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Cedar Rapids Gazette: Thursday, August 1, 1974 - Page 7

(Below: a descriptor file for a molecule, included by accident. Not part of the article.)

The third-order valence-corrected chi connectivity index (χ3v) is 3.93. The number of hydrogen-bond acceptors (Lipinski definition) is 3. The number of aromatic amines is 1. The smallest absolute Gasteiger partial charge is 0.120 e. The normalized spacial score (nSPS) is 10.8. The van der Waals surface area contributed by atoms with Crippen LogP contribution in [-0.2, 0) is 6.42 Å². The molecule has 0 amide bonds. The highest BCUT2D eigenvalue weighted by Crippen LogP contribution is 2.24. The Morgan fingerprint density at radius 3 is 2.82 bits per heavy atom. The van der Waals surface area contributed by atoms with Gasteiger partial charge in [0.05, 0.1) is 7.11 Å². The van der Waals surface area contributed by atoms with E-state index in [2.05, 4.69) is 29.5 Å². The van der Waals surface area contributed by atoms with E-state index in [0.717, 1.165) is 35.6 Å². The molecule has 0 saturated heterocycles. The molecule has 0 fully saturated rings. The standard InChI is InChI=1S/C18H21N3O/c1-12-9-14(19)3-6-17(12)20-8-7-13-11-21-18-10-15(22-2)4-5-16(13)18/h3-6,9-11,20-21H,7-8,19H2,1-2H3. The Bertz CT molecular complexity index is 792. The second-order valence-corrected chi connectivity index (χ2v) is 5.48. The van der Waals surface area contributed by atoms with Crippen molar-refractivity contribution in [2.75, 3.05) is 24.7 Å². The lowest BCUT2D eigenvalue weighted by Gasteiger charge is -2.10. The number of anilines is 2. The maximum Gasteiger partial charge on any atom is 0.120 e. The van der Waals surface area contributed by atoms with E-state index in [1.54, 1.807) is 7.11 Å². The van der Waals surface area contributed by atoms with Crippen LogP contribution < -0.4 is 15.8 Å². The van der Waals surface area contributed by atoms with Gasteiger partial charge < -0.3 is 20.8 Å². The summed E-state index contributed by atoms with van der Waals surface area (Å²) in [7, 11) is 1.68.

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   Cedar Rapids Gazette (Newspaper) - August 1, 1974, Cedar Rapids, Iowa                                 • ' ..  SHU  Midwest Governors Urge Return to Standard Time  MINNEAPOLIS, Minn. (AP) — Federal Energy Administrator John Sawhill told Midwest governors Wednesday they should pave the way for electric companies to charge higher rates to consumers.  Sawhill said utility firms are in ^‘disturbing financial trouble” and may not be able to build the nuclear generating plants needed to lessen U.S. dependence on foreign oil.  In return, Sawhill got from the governors a unanimous  plea to drop the nation’s year-around Daylight Saving time.  “Please don’t ask us to endure another winter of Daylight Saving time,” said Gov. Arthur Link, North Dakota Democrat.  The governors adopted a resolution urging a return to the old system of advancing the clock only from April to October.  Link and other governors said the year-round DST plan is almost universally hated in northern states, where the  clock change sends youngsters to school in early morning darkness.  Sawhill defended the plan, saying it has resulted in an energy saving of one-half of one percent, an amount he called “significant.”  “Perhaps I don’t fully understand the hardships . . . It’s one of the tough decisions that will have to be made,” Sawhill said.  Sawhill told the governors that gasoline prices may be edging downward slightly but  said the long-range trend for all energy prices is upward.  “There’s no question in my mind that the era of low cost energy is over,” he said.  Sawhill said any gasoline price cuts will be minor, with inventories now higher than for the past two years.  “I wouldn’t see any sharp reduction in price because, fundamentally, the price is determined by the price of the oil we import into this country,” Sawhill said.  He said supplies n (  heating  oil this winter should be adequate, barring unusually cold weather. Sawhill said a threatened strike by coal miners could alter the situation and said there will be a continued shortage of natural gas.  Sawhill took his strongest stands on the need to provide bigger profits for power companies and natural gas producers. He said he is “dedicated” to deregulating the price of natural gas as an incentive to find new supplies.  Sawhill said power companies have IOO nuclear plants on the drawing boards, but added that utilities arc failing to attract investors because of low returns.  “It’s up to the states to streamline t h e regulatory process, and to expedite rate decisions so that utilities can quickly meet rising costs,” Sawhill said.  He said utility firms now netting ll or 12 percent should be allowed to earn “14, 15 or even 16 percent.”  Without new nuclear plants, power companies will need millions of barrels of imported oil,” the energy chief said.  Most governors agreed with Sawhill (that the national 55-inile-per-hold speed limit is a success. Sawhill said it’s saving 200,000 barrels of oil a day.  “What do you tell the truckers?” asked Gov. Christopher Bond, of Missouri.  “You just have to tell them to drive at 55 miles per hour, said Sawhill.  Low Covers Fair Purchases  By Harrison Weber  DES MOINES (IDEA)- Attorney General Richard C. Turner said Thursday the three-day right-to-cancei law applies to all purchases which exceed $25 made at the state fair.  Turner, in a letter to fair board Secretary Kenneth Fulk, asked that sellers in fair booths be notified that they will be expected to comply with this law.  The attorney general told Fulk the state must, in its own activities, on its own property,  take exceptional care to see that its laws are “scrupulously observed.”  In his letter, Turner said his consumer protection division had called to his attention that a booth at the state fair falls within the purview of the three-day cooling off law.  Place Defined  Normally it applies to door-to-door sales. Technically, the law covers sales “made at a place other than the place of business of the seller.” Turner construes place of business to mean “the main or perma  nent branch office or local address of a seller.”  Consequently, Turner said this means that the seller at such a booth must furnish the buyer of goods or services worth more than $25 with a fully completed receipt or copy of any contract which is in the same language as that principally used in the oral sales presentation.  In addition, the seller must furnish each buyer a “notice of cancellation” which states the buyer’s rights as far as cancelling the order at any time prior to midnight of the  Settlement Is Approved On  Utility  DAVENPORT (AP) - A settlement has been approved between Iowa-Ulinois Gas and Electric Co. and the Iowa commerce commission of the utility’s three-year-old rate increase request.  Scott county District Judge Max Werling Wednesday approved the settlement which calls for refunds of $6.3 million to 200.000 Iowa customers.  Judge Werling also ordered interest and sales tax refunds totaling about $840,000 paid to customers.  In August, 1971, the company sought a general gas and electric rate increase averaging ll percent and for 26 months  Fryer Ordered to  Remain in Custody  Rate Hike Plea FORT DODGE (AP) - Allen  Fryer, 30, convicted of four  had collected the increased rates under bond pending the outcome of the request.  The ICC had allowed the utility about 54 percent of the proposed rate increase in June, 1973, and ordered the company to refund $10.2 million of the $16.7 million in revenue collected under the higher rate.  The refunds will amount to about $36.50 to the average residential customer using both gas and electricity, said Charles Whitmore, president of the utility. He said each customer would be mailed a single refund check in October.  counts of first degree murder, was ordered to the custody of federal marshals during a hearing Wednesday before U. S. Magistrate William Thatcher.  The magistrate also continued the Sioux Falls, S. D., man’s bond at $25,000 on a charge of interstate transportation of a stolen vehicle.  Fryer must remain in custody pending final action on the murder charges, the magistrate said.  The Dakotan was convicted of murder in the shotgun slaying of four Sioux Falls teenagers at Gitchie Manitou state park in northwest Iowa. He awaits sentencing on the conviction.  Capital Punishment No Issue  In Iowa Gubernatorial Race  DES MOINES (1DPA) -Restoring capital punishment will not be an issue in the gubernatorial campaign.  In something of a surprise the Republican state convention went on record as being in favor of reinstating the death penalty for crimes where it can bo shown to be a deterrent.  Republican Gov. Robert Ray immediately disavowed this particular plank, saying he is convinced that capital punishment does not serve as a deterrent to crime.  Ray’s opponent, Democrat Jim Schaben, says, he, too, is opposed to capital punishment and always had been. “My views haven’t changed; we’ve never hanged a rich man,” Schaben said.  If he were governor, Schaben said, he would commute the death sentences of prisoners to life. “I couldn’t take the responsibility for executing anyone,” Schaben remarked.  Innocent Person  The Dunlap Democrat said he couldn’t live with the thought of even one innocent person dieing.  The Republican convention adopted the capital punishment plank on a roll call vote, 2,122 to 1,338.  The death penalty was legal in Iowa, by hanging, until the mid-1960s when a successful move to repeal it was led by then Gov. Harold Hughes.  ♦ * *  In the next week or so, Gov. Ray is expected to appoint a committee by executive order to look into the feasibility of an Iowa Housing Authority.  Tile authority, if created by the legislature, would have broad powers to develop  council I  means of providing adequate housing for low and moderate income facilities. The authority would be able to guarantee or insure home mortgage loans, to make such loans and to issue bonds.  One of the major duties of the committee Ray is contemplating appointing would be to make an inventory of housing needs in Iowa with particular emphasis on rural areas.  * * *  For years legislators and  others have questioned the wisdom of dredging Iowa lakes. In an attempt to resolve the issue once and for all the 1974 legislature appropriated $100,000 to the state conservation commission to undertake a study on the economic and engineering feasibility of dredging lakes.  The general assembly specifically stated that the study should include Black Hawk,  Silver Lake, Five Island and Blue Lake.  Eight Lakes  The conservation commission has decided to expand the list to eight lakes to include all types of lakes in Iowa, said Steve Brenton, a conservation commission official.  The lakes to be studied are Lake Manawa and Blue Lake, both ox-bow lakes; Silver, Five Island and Black Hawk, all natural lakes; Mill Lake, a small artificial lake; Backbone, an artificial lake on a river, and Rock Creek, a large artificial lake.  The contract is being awarded to Economics Research Associates, headquartered in Los Angeles.  The firm has indicated it will have the study completed by January, Brenton said, so the commission will be able to report back to the 1975 session.  third business day after the transaction has been completed.  Right To Cancel  Turner said the seller must inform each buyer orally, at the time he signs the contract or purchases the goods or services, of his right to cancel. The seller also must, within ten business days after receipt of notice of cancellation, refund all payments made under the contract and return any goods or property traded in.  The attorney general said he realizes that much of the merchandise sold at the state fair is for a value of $25 or less.  “It seems to me,” Turner continued, “that most of the merchants who sell for greater amounts will be Iowans already familiar with this law, such as sellers of sewing machines, cookware, encyclopedias, furniture and the like.  “And, consumer goods or services is a defined term meaning ‘goods or services purchased, leased or rented primarily for personal, family or household purposes, including courses of instruction or training regardless of the purpose for which they are taken’.  “Thus, goods and services sold for business or agricultural purposes, for example, would not be covered.”  Turner conceded that it will be a “nuisance” for Fulk and the state fair board, but nevertheless, he asked that they notify each of the sellers who will be selling consumer goods primarily for personal, family or household purposes, about the three day right-to-cancel law.  Johnson Margin: 138 Votes  Services Are Set  For Wesley Kolek  MT. VERNON — Wesley Joseph Kolek, 69, died in his Mt.    MOINES    —    It's    official.!59,840, won the Democratic nom-  Vernon home Wednesday after §t a t e  R C p stephen Rapp beat ination for governor over Wil-noon.    Nicholas Johnson by 138 votes liam Gannon, 52,420 and Clark  Born Sept. 28, 1904 in Solon, he for the Democratic nomination Rasmussen, 21,240. married Lilyan Nodurft July 14, for Third district congressman. ,    Miller    Won  1942, at Kahoka, Mo. He was That’s what the official state  the Democratic nomination with 111,788 votes. He faces State Rep. David Stanley who beat State Sen. George Milligan, 87,464 to 43,206, for the COP  employed 26 years as a truck canvass of the June 4 primary State Sen. Charles Miller won nomination. Results rn congres-driver for Hawkeye Motor election, delayed due to a spe- Demo nomination for lieu-sional races included.  Express.    cial Tama county election July 2 tenant governor by 61,684 to first district— James Leach  He is survived by his wife to determine the Ra Pf >Johnson 31.948 over State Sen. WiUiam.fR), 15,746; Congressman Ed-a daughter, Mrs. Weith Mitchell,! winner, showed Thursday.    Palmer, and Thomas Miller,  W ard Mezvinsky (D), 13,644.  Mt. Vernon; three sons, Gary, Rapp beat    Johnson    by 62    31,142,    scored an upset our    Second— State Sen.    Tom  Cedar Rapids; Douglas. Lisbon, votes on June    4. But a    voting    l ames     Reynolds, 38,093 and    Riley defeated Mike Feld,    12,179  and Robert, Mt. Vernon; a step- precinct mixup involving the Richard Hermann, 24,686 tor the  to  5 441 f or  the GOP nomina-son, Ralph Thomas, Mt. Ver- Mesquakie Indian reservation party’s nomination for attorney I  Ron .  state  Michael Blouin, non; two sisters, Mrs. Emil Rey-resulted in the special election general.    12,705, defeated Martin Jensen,  hons, Mt. Vernon; Evelyn Staf-    in four Tama county precincts.    Daniel litzgerald won    10,638; H a rry Sulli Va n,    3,482    and  kal, Marion; three brothers,    Rapp won the July 2 election    nomination for treasurer    over    q j Adams, 1,192,    for    the  Richard, Springville, and Bur- by an unofficial 139 votes. But George Erickson, 65,539 to j) emo nomination, ton and Donald, both of Cedar he lost one vote in the official 42,437.     Third     _  stat(J R  charles  Rapids, and nine grandchildren, count.    Unopposed    Democrats mclud-;^^^^  J3 495  ^ ^  GOp   Children.    Fourth Term    f or  ^ecretarv"of s ate WOoT "° m '" at ' on  ° vcr Robert Case -  Services will be Saturday at 2 Gov. Robert    Ray, out    for an     rnld    Fnr  *  t fnr  _.. d \ t  ’ no 573    9,044; Charlene Conklin,    6,043;  at Morgan’s where friends may unprecedented    fourth    term,     u . France York fnr secretary    ^ ta * e  ^ en ‘ ^chwiger,    3,123  call after 2 Friday.    topped the Republican ballot  f  ~ i ]t qi 9 e 2     ‘    and John Williams, 1,412. Rapp,     ——- with 126,123 votes. Secretary of    8.661, defeated Johnson, 8,523,  Reunion Set    State Melvin Synhorst was sec-    Culver    Unopposed    Ron Masters, 3,652 and James  AURORA — Descendants of    ond with 118,313 and Lt. Gov.    Congressman John Culver, un.    Skaine, 2.853, for the Demo nom-  Edward and Sarah Duckett will    Arthur Neu third with li7,129.    opposed for U.S. senator,    won;ination.  hold their 22nd annual reunion All were unopposed for renom.    ---------- -----------------------------  at the Aurora park Aug. ll.    ination as were Atty. Gen.    ll    ./Ar    C"    »rnrsl  Those attending are to take    Richard Turner, 115,007: Audi- UOf/16// IX GCG IV 65    WIU///  picnic dinner and beverage for    tor Lloyd Smith, 114,207; Treadled* families.    surer Maurice Baringer, 112.784  --and Secretary of Agriculture  Advertise where people look .    Robert Lewisberry, 112,700.  Use a want ad. Dial 398-8234. State Sen. James Schaben, 1   For Humanities Project  Ankeny Explosion Damage at $100,000  ANKENY (AP) — “I got out}three of there when it exploded,” said | keny. Ankeny volunteer fireman Bill Duncan. “I don’t know what the  miles northwest of An-  MT. VERNON - A grant of $30,559.60 has been awarded to Cornell college by the Iowa board for public programs in the humanities.  The one-year grant is to fund a project entitled “Native Americans: A Part of or Apart from Iowa’s Past, Present and Future”.  The project will be conducted by the Rev. Dr. Richard H. Thomas, associate protes  ts fire Wednesday in five pc- services, estimated the tanks to ** es .  serves on  behalf of the  Larson Injured  In Cycle CtqsH  trolrum l)lllk  storage tanks  Ladora Cyclist  The tanks would have held a maximum 70,000 gallons of die-  I sel fuel, heating oil and gasoline I     sor 0 f    history    at    Cornell, and  others did, but    as big    as it was, | “but they were not all full,”    Nickel    R. Brown of Iowa  we didn’t    want    to    mess said Russ Kroegcr, office man-    city, formerly    a    research as-  around ”     a S er  tor Central Iowa FS, Inc.,  Duncan was among     fire . I owner of the tanks located in a  ,    .    ... 'ann pasture.  fighters from ten communities Don Paulson of Ellsworth, cen-who subdued a raging, explod-  tra ,  Iowa   manager for Farm  sociate with the Office of State Archaeologist.  The Iowa board for Public programs in the humani-  be a total loss and said damage could cost as much as $100,000.  Company officials said an employe, Leroy Passmore, 21, Sheldahl, had filled a 1,000-gallon truck with petroleum products and was about to drive I away from the tanks when his* backfired collision  an( f ignited fuel in the area.  WEST UNION - Paul Alan Larson, 18, West Union, was in satisfactory condition at a Rochester, Minn,, hospital follow-    111  ing a three-vehicle accident two Ulvu III VI Cl a ll miles east of West Union on the'  VI# _ D  ~ i i  u   Elgin biackton Wednesday.     V     . P * e     , ,f n .; vehicle annarentlv  Fayette county authorities .    ’    ’  ru  Ladora, was killed j ^     in   said Larson, who was driving a J 11  a motorcycle-car  motorcycle, attempted to pass a  e „ ^ tuesday night at about  truck driven by Ernie Thein, 67,  accor ^ n 8 to state high-  West Union, and pulled into the! wa ^ P a t r °l authorities.  path of a car driven by Frances 1  Hansen reportedly drove his  Irene Lauer, 38. Eldorado. I cycle from the drive of the Vic-  Larson was thrown onto the j tor  Catholic church into the  blacktop as he attempted to re- of a car driven by Joseph  turn to his lane and smashed; Allen  Sey e « 20, also of rural  into the left side of the truck. Ladora.  The Lauer vehicle swerved to, Hansen suffered head injuries  miss Larson and went into a in the accident and was dead on  ditch.    |    arrival at Marengo hospital,  Authorities charged Larson j said the highway patrol. The ac-  with improper passing.    Icident    is under investigation.  National Endowment for the Humanities (NEH).  The Cornell project will consist of a series of in-depth programs exploring Native American — Anglo-American relations. About 50 academic humanists and other individuals, including several American Indians, will take part.  The programs will be given in six Iowa communities which have sizeable American Indian population, or are situated within 30 miles of an Indian settlement. Admission will be free to the public.  Cities under consideration at this time are Cedar Rapids, Waterloo. Davenport, Tama, Toledo, Marshalltown, Sioux City and Council Bluffs.  Each program will consist of six meetings scheduled over a one-month period. Metings will be held in October, November, February, March, April and May. Final selection of cities, dates and guest speakers will be made in September.  Goal of the programs is to involve both persons who already have an interest and understanding of native American affairs, and also those who have never had any exposure to facts on Indians’ history, culture and current problems.  DR. CRAVEN  . DENTIST PRACTICE LIMITED TO  DENTURE WORK  113 I st Av#. SE, Cedor Ropids, la.  DM Mom** • Mown City Sioux City  lf so, it s time to get ready for fall heating. We will relight your pilot light without charge providing your request is received by August 15 and the service can be completed by August 23. Call us now and avoid the fall rush by preparing for cool weather ahead of time.  However  you want to vacation...  WE CAN HELP MAKE IT HAPPEN!  Whether your heart s set on travel or just living it up near home . .. great vacations take money. And money is our business! Bring your fantasies to us . . . we can help make them come true. Painless repayment plans.  Open Mon. Thru Thurs. 9 A.M. til 4 P.M. Friday 9 to 6  DRIVE-UP WINDOWS Mon. thru Thurs. 9 a.m. til 4:30 p.m. Frl. 9 to 6; Sat. 9 a.m. to 12  IMT EU STATE  HAAK  (.ourteous Hanking Service *  I UH HHh Aw. .SM'    it    HI-a 11.I  AU    .termini*In mn red at    F.n.l.C.